Through meeting other CMOs and working with other brands, Livingston has also crafted a regional and national brand marketing strategy that’s included collabs with the Trolls Band Together movie, Studs jewelry, Hot Ones, and Game of Thrones—the latter of which Livingston called one of the brand’s most successful to date.

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“We’ve done a lot of great programs and collabs that are not necessarily super expensive,” he said, pointing to this summer’s campaign to find a “chief avocado officer” as one example.

With each collab and marketing campaign, Shake Shack tries to “really be in the fabric of the conversation” and create “fun brand moments” to find new audiences, gain impressions on social, and generate sales and media buzz, he said.

Think globally, act locally

Livingston said his time working for a bank with thousands of branches showed him the ins and outs of retailing, which helped him prepare to work for a brand like Shake Shack, which has 500 locations and counting. But his goal is to change people’s perception of what a chain is.

“We want to be an asset to our neighborhood,” he said. “When somebody says, ‘My Shake Shack,’ like, if you were to say, ‘That’s my Shake Shack in Dumbo,’ versus, ‘There is a Shake Shack there,’ that’s when we know that we’ve got you, that it feels local to you.”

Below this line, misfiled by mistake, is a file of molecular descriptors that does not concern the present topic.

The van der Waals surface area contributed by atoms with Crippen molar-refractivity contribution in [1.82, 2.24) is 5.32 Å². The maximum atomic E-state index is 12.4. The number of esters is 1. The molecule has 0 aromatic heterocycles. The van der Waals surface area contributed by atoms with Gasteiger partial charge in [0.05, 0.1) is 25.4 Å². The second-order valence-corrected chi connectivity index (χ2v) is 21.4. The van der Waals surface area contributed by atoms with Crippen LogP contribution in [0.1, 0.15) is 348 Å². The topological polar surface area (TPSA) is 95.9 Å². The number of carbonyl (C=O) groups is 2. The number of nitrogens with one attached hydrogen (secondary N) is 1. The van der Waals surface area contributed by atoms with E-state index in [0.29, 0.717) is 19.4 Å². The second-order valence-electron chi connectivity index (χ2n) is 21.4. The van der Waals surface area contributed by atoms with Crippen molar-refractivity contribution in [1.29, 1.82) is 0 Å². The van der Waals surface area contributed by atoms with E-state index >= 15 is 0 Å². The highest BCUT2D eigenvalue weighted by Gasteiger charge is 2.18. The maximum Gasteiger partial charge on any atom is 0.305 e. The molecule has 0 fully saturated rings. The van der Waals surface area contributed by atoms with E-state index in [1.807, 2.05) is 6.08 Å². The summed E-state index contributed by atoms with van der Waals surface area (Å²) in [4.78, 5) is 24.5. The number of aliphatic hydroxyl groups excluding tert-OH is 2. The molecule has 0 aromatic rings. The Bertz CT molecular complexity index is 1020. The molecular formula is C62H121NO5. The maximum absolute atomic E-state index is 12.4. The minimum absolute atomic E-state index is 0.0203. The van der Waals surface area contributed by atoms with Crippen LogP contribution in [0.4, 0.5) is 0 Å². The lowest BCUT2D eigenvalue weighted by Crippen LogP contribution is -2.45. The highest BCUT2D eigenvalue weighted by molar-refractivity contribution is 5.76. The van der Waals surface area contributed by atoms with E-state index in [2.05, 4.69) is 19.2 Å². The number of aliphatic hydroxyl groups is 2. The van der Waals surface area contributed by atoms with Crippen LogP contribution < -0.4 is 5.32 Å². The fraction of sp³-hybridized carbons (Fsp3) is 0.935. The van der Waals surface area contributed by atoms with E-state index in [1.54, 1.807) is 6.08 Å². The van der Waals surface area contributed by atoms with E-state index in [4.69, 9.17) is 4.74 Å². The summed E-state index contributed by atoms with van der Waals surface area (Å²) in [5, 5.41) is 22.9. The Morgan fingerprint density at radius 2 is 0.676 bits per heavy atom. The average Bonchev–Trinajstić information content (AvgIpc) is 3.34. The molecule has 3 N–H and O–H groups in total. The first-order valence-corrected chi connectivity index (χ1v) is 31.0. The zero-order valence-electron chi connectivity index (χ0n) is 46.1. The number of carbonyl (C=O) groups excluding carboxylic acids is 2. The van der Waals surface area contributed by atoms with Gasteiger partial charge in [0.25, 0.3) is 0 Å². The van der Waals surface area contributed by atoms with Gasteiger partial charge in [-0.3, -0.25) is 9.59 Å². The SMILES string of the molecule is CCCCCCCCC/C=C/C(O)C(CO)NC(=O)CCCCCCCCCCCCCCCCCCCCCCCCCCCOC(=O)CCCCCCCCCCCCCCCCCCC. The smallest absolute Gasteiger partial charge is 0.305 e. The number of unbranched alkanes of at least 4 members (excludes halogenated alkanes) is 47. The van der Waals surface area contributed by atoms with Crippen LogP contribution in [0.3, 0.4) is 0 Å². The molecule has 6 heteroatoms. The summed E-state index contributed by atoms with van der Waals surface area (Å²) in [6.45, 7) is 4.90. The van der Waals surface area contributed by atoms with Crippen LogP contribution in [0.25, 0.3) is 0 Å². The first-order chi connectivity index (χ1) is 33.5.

The overarching story that Livingston wants to tell in the brand’s marketing is that Shake Shack uses premium ingredients and is committed to creating what he calls an “uplifting experience.” That’s why you’ll see the brand at music festivals like Lollapalooza, catering weddings, or donating proceeds to causes like local animal shelters.

“If there’s a really fun activation where culture is happening, we want to be in the middle of that,” Livingston said.

As part of his role, Livingston oversees the brand’s menu innovation and supply-chain management, which involves weekly tastings. Having a hand in new products and their messaging allows Livingston to think through the story he wants to tell from concept to execution.

“We did Korean-style fried chicken where we got our kimchi from a really cool family in Portland,” he said. “Those are the kinds of things I think that having the marketing mind as part of the culinary development process really helps with.”

One challenge is that it can be difficult to convey what sets the brand apart from other burger and sandwich chains given that, at the end of the day, many people don’t want to think about what happens to a chicken before it becomes a Chicken Shack.

“It’s an amazing process to be a part of, that we’re able to support sustainable farming, but it’s hard to show that as a marketer,” he said, pointing to Chipotle’s 2011 animated short film as an exception to the rule. “We’re always thinking about, ‘How do we convey that same message?’”